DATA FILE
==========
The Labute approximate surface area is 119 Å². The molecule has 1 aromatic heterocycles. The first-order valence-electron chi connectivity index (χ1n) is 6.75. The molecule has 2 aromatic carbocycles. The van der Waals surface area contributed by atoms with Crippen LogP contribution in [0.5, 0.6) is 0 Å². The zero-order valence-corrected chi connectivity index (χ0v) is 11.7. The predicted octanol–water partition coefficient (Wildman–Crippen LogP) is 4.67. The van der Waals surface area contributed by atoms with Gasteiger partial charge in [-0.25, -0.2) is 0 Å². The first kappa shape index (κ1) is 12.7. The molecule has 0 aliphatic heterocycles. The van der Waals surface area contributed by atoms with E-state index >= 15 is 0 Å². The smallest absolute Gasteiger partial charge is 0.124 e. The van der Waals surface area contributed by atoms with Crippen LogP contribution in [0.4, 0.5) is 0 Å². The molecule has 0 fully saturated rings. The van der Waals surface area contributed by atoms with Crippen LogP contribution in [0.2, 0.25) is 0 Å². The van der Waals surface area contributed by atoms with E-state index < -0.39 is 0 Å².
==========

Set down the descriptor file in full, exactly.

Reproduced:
The Labute approximate surface area is 119 Å². The molecule has 1 aromatic heterocycles. The first-order valence-electron chi connectivity index (χ1n) is 6.75. The molecule has 2 aromatic carbocycles. The van der Waals surface area contributed by atoms with Crippen LogP contribution in [0.5, 0.6) is 0 Å². The zero-order valence-corrected chi connectivity index (χ0v) is 11.7. The predicted octanol–water partition coefficient (Wildman–Crippen LogP) is 4.67. The van der Waals surface area contributed by atoms with Gasteiger partial charge in [-0.25, -0.2) is 0 Å². The first kappa shape index (κ1) is 12.7. The molecule has 0 aliphatic heterocycles. The van der Waals surface area contributed by atoms with E-state index >= 15 is 0 Å². The smallest absolute Gasteiger partial charge is 0.124 e. The van der Waals surface area contributed by atoms with Crippen LogP contribution in [0.4, 0.5) is 0 Å². The molecule has 0 fully saturated rings. The van der Waals surface area contributed by atoms with Crippen LogP contribution in [0.2, 0.25) is 0 Å². The van der Waals surface area contributed by atoms with E-state index < -0.39 is 0 Å².